I have my own ideas, for example, about whether and how our abilities are “God-given”; what concerned me here is the demand of some politicians that the party force others to speak the religious catechism of the majority. (For me, for example, that’s blasphemy. I try not to force others to blaspheme against their will. I don’t think God wants that.) I have my own ideas about birth control and marriage equality that comport very nicely with my own benign conception of a spiritual font of morality. Here, the Bishop — thanks to his desire (and this is a point I won’t concede) to intervene in politics — has determined that his church’s dogma carries very very much about gay marriage (about which the Bible says almost nothing) but not about divorce (about which Jesus spoke repeatedly and at length.) Damning people for divorce, you see, is a political non-starter. Thus does politics pervert religious teaching.
The above alone would have led me to grumble about the Bishop’s writing but not to respond to it here. What leads me to do that is this: telling people that if they vote a certain way they will go to eternal Hell perverts our political system. That’s not only because it’s refuge for scoundrels surpassing even patriotism; it’s because it is, at base, winning votes through extortion.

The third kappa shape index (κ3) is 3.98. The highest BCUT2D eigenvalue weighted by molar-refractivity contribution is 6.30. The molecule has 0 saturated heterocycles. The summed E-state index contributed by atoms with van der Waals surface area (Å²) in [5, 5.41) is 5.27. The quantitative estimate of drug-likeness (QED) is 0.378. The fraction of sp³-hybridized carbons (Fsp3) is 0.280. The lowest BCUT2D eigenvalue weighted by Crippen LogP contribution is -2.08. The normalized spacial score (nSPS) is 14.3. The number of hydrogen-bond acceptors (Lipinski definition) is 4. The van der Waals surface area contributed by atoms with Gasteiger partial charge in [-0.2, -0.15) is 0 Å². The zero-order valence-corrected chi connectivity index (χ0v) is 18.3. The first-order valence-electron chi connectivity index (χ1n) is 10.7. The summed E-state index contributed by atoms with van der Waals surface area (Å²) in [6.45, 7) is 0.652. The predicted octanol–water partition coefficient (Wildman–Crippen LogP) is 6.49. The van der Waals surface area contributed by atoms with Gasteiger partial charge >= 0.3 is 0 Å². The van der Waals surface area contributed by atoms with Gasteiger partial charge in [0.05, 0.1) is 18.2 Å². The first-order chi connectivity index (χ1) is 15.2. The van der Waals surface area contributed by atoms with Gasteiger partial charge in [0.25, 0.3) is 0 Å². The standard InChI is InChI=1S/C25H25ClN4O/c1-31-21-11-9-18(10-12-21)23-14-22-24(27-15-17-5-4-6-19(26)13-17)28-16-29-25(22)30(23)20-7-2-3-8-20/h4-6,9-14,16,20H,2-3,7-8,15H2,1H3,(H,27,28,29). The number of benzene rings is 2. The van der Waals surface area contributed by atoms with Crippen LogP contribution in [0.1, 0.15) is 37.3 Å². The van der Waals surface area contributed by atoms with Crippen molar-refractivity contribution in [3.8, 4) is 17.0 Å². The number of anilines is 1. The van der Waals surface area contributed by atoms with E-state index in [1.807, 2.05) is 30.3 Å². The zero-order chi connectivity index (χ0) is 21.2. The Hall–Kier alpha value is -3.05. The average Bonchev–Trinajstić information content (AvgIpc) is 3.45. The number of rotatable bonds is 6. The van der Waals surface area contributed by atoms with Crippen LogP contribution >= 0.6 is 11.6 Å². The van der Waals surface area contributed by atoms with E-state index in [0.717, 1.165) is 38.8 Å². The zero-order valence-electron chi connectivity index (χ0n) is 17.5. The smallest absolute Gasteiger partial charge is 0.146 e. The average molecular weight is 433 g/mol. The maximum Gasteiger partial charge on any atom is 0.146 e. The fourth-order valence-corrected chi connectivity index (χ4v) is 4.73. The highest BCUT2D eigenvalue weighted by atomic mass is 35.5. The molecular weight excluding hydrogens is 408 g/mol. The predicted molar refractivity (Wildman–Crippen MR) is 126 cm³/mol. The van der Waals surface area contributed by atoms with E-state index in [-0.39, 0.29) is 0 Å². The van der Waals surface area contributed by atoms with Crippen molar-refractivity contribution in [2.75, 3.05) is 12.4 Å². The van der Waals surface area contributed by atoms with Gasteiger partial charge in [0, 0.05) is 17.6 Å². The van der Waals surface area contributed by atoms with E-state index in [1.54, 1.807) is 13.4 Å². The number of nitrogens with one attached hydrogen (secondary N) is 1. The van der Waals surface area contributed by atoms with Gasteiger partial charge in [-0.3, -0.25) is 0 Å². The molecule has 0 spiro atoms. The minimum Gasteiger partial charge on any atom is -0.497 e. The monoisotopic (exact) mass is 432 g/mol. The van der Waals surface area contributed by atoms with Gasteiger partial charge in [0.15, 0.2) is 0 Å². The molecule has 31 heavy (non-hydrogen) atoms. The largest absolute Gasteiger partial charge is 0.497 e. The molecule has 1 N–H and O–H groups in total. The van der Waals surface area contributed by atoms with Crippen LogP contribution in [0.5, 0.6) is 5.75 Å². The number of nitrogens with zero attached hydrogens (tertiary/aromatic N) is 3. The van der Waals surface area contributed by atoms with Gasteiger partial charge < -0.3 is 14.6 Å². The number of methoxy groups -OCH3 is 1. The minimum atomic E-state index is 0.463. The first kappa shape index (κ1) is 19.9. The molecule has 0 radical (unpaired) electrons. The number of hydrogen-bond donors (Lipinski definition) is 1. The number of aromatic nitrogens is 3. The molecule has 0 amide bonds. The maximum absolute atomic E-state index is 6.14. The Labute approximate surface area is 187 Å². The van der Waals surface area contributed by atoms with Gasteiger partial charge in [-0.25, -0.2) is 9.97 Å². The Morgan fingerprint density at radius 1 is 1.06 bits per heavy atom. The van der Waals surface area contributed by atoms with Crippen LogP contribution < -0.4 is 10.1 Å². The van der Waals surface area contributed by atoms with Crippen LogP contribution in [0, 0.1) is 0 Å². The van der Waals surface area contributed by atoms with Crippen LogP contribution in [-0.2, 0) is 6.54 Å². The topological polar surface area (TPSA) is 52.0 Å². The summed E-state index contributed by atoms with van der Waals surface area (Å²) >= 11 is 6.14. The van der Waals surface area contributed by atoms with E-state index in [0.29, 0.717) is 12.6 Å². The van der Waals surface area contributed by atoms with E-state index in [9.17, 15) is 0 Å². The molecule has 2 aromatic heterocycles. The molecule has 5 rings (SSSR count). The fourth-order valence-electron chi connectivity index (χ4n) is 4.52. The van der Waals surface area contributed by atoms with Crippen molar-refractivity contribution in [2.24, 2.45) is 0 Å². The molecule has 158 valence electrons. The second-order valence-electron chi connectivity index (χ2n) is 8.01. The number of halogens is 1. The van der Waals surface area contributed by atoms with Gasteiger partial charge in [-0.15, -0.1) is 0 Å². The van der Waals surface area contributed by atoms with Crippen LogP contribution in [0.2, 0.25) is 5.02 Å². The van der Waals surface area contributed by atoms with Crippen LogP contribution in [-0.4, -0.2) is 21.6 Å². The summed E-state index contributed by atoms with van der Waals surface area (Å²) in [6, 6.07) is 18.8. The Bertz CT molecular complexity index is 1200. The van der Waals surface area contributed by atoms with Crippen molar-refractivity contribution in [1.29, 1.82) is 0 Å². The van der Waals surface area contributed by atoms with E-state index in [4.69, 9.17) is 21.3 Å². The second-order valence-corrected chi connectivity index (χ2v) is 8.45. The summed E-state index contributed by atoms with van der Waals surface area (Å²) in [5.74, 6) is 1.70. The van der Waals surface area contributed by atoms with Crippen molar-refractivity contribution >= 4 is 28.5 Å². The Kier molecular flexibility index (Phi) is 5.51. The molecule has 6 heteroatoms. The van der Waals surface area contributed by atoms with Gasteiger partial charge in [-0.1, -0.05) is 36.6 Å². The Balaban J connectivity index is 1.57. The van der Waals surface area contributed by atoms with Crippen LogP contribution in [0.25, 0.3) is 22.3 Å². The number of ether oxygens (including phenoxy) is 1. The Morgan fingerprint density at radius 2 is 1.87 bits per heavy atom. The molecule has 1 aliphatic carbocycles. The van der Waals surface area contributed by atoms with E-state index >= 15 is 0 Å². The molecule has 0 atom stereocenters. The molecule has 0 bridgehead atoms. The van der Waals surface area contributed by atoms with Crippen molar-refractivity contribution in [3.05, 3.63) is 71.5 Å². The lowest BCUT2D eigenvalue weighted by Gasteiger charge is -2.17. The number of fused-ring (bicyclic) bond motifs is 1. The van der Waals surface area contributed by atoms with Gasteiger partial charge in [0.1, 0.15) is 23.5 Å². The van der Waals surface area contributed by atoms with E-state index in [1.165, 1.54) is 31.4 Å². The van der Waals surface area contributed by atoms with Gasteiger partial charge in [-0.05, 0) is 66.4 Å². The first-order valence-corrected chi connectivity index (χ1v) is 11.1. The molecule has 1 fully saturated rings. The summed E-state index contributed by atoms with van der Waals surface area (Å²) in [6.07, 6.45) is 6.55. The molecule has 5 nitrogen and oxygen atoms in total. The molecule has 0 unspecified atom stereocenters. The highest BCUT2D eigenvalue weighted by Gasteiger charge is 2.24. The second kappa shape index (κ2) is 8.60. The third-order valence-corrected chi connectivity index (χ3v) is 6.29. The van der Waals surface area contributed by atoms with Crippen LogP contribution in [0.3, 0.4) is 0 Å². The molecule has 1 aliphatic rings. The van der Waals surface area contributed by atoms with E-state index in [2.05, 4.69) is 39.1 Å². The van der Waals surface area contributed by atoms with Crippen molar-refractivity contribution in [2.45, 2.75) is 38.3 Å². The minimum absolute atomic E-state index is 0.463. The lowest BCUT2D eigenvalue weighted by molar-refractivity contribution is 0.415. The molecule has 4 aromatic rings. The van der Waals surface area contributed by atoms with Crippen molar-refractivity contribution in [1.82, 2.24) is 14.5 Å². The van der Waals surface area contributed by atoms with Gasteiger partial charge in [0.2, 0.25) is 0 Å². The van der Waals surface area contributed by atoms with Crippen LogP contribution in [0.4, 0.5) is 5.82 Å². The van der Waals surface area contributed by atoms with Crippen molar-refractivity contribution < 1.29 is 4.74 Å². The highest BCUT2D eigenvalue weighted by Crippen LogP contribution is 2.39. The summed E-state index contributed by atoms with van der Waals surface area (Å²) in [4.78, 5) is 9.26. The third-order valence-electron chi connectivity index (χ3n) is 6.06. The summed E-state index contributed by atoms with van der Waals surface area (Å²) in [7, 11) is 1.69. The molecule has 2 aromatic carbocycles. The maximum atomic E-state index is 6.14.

Now, you can have extortion through our current system. The main problem I have with Permanent Absentee Ballots and mail-in ballots — both of which I support despite this misgiving — is that one can make someone else fill out their ballot in front of you, make sure that they did it “correctly,” and then you can make sure that it’s mailed. (Yes, they could override that ballot in person — but that leaves a trace.) If you’re saying “vote this way or I’ll break your legs, or I’ll break your kid’s legs,” that truly undermines the foundations of democracy. Now it’s not about who has the best ideas or values, but about who has the most ability to break other people’s legs.
For those who believe in an omniscient God, the notion that “God will see if you vote this way and will damn you to eternal hellfire” is pretty much the same thing. You’re not to consider the merits of candidate, party, or cause; you are solely to consider your self-interest (in not being consumed eternally by eternal flames.) Yes, in this case the Bishop is not doing the extorting himself; he’s just informing you that God is doing the extorting. Simply change the sentence to “you displease God” and it takes away much of the punch. I, you, all of us — we “displease God” (if we have such a belief) every day. We’re frail and we have free will; that’s a certain recipe for displeasure. But it’s not telling believers to cooperate or burn in Hell forever. This simply has no place, at all, in politics.
I hope that politicians of all parties (and none) will reject Bishop Paprocki’s statement. I hope that persons of all religious faiths (and none) will do the same. I hope that the Catholic Church, from the pope through the hierarchy down to the laity, will also pledge that — as a tax-exempt organization — it will not try to win votes for any party through religious extortion.